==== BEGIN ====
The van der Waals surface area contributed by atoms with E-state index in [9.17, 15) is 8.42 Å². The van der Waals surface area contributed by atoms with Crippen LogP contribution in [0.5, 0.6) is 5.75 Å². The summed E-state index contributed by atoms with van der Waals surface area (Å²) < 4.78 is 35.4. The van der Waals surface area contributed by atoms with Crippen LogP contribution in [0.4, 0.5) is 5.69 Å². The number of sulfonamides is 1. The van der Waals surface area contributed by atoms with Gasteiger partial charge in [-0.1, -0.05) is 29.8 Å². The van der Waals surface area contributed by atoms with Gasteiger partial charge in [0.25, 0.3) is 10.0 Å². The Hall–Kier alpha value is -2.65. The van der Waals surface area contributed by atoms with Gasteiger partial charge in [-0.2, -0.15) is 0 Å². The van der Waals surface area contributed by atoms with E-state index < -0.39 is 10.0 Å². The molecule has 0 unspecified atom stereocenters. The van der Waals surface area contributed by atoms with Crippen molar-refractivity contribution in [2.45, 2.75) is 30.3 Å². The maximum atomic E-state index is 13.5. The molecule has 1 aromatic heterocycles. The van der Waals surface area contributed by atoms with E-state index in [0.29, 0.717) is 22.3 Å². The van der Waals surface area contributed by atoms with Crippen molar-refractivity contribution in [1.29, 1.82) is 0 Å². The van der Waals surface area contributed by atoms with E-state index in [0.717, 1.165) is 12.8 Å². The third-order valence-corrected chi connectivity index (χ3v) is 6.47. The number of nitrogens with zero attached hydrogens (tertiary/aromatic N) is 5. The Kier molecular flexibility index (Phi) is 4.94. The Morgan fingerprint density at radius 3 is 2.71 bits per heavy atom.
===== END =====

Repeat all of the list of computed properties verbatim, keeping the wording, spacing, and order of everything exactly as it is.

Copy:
The van der Waals surface area contributed by atoms with E-state index in [9.17, 15) is 8.42 Å². The van der Waals surface area contributed by atoms with Crippen LogP contribution in [0.5, 0.6) is 5.75 Å². The summed E-state index contributed by atoms with van der Waals surface area (Å²) < 4.78 is 35.4. The van der Waals surface area contributed by atoms with Crippen LogP contribution in [0.4, 0.5) is 5.69 Å². The number of sulfonamides is 1. The van der Waals surface area contributed by atoms with Gasteiger partial charge in [-0.1, -0.05) is 29.8 Å². The van der Waals surface area contributed by atoms with Gasteiger partial charge in [0.25, 0.3) is 10.0 Å². The Hall–Kier alpha value is -2.65. The van der Waals surface area contributed by atoms with Gasteiger partial charge in [-0.2, -0.15) is 0 Å². The van der Waals surface area contributed by atoms with E-state index < -0.39 is 10.0 Å². The molecule has 0 unspecified atom stereocenters. The van der Waals surface area contributed by atoms with Crippen molar-refractivity contribution in [2.45, 2.75) is 30.3 Å². The maximum atomic E-state index is 13.5. The molecule has 1 aromatic heterocycles. The van der Waals surface area contributed by atoms with E-state index in [0.29, 0.717) is 22.3 Å². The van der Waals surface area contributed by atoms with Crippen molar-refractivity contribution in [1.29, 1.82) is 0 Å². The van der Waals surface area contributed by atoms with E-state index in [0.717, 1.165) is 12.8 Å². The third-order valence-corrected chi connectivity index (χ3v) is 6.47. The number of nitrogens with zero attached hydrogens (tertiary/aromatic N) is 5. The Kier molecular flexibility index (Phi) is 4.94. The Morgan fingerprint density at radius 3 is 2.71 bits per heavy atom.